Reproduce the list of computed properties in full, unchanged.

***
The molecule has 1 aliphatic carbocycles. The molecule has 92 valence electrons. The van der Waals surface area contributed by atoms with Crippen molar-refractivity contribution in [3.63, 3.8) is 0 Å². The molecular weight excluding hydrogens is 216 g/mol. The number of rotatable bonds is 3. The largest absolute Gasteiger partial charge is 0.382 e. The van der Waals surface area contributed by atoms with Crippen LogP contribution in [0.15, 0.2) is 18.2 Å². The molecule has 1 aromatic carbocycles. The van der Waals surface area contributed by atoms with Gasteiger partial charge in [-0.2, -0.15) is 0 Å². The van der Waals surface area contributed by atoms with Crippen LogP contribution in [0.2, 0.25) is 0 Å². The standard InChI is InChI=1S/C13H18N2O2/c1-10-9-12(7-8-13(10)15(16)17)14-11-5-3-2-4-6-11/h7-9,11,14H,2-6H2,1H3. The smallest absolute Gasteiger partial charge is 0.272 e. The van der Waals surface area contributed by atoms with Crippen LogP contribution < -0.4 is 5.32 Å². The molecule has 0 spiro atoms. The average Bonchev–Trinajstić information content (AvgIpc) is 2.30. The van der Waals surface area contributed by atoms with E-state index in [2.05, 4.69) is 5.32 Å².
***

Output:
The molecule has 1 aliphatic carbocycles. The molecule has 92 valence electrons. The van der Waals surface area contributed by atoms with Crippen molar-refractivity contribution in [3.63, 3.8) is 0 Å². The molecular weight excluding hydrogens is 216 g/mol. The number of rotatable bonds is 3. The largest absolute Gasteiger partial charge is 0.382 e. The van der Waals surface area contributed by atoms with Crippen LogP contribution in [0.15, 0.2) is 18.2 Å². The molecule has 1 aromatic carbocycles. The van der Waals surface area contributed by atoms with Gasteiger partial charge in [-0.2, -0.15) is 0 Å². The van der Waals surface area contributed by atoms with Crippen LogP contribution in [0.2, 0.25) is 0 Å². The standard InChI is InChI=1S/C13H18N2O2/c1-10-9-12(7-8-13(10)15(16)17)14-11-5-3-2-4-6-11/h7-9,11,14H,2-6H2,1H3. The smallest absolute Gasteiger partial charge is 0.272 e. The van der Waals surface area contributed by atoms with Crippen LogP contribution < -0.4 is 5.32 Å². The molecule has 0 spiro atoms. The average Bonchev–Trinajstić information content (AvgIpc) is 2.30. The van der Waals surface area contributed by atoms with E-state index in [2.05, 4.69) is 5.32 Å².